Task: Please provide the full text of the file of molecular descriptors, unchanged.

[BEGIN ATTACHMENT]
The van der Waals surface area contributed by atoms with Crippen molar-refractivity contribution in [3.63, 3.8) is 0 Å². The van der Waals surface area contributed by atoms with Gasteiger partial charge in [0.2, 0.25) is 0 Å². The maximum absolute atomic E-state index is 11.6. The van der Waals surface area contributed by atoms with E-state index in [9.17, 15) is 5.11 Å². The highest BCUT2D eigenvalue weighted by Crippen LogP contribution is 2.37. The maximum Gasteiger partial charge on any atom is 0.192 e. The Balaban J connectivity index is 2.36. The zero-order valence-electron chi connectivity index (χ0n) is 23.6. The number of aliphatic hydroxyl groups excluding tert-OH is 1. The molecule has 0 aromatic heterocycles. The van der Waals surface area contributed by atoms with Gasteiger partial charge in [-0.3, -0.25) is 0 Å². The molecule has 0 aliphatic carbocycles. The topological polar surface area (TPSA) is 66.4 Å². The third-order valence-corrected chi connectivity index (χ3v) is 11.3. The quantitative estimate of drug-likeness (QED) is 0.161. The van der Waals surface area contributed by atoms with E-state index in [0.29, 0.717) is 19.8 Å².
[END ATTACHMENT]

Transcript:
The van der Waals surface area contributed by atoms with Crippen molar-refractivity contribution in [3.63, 3.8) is 0 Å². The van der Waals surface area contributed by atoms with Gasteiger partial charge in [0.2, 0.25) is 0 Å². The maximum absolute atomic E-state index is 11.6. The van der Waals surface area contributed by atoms with E-state index in [9.17, 15) is 5.11 Å². The highest BCUT2D eigenvalue weighted by Crippen LogP contribution is 2.37. The maximum Gasteiger partial charge on any atom is 0.192 e. The Balaban J connectivity index is 2.36. The zero-order valence-electron chi connectivity index (χ0n) is 23.6. The number of aliphatic hydroxyl groups excluding tert-OH is 1. The molecule has 0 aromatic heterocycles. The van der Waals surface area contributed by atoms with Gasteiger partial charge in [-0.3, -0.25) is 0 Å². The molecule has 0 aliphatic carbocycles. The topological polar surface area (TPSA) is 66.4 Å². The third-order valence-corrected chi connectivity index (χ3v) is 11.3. The quantitative estimate of drug-likeness (QED) is 0.161. The van der Waals surface area contributed by atoms with E-state index in [0.29, 0.717) is 19.8 Å².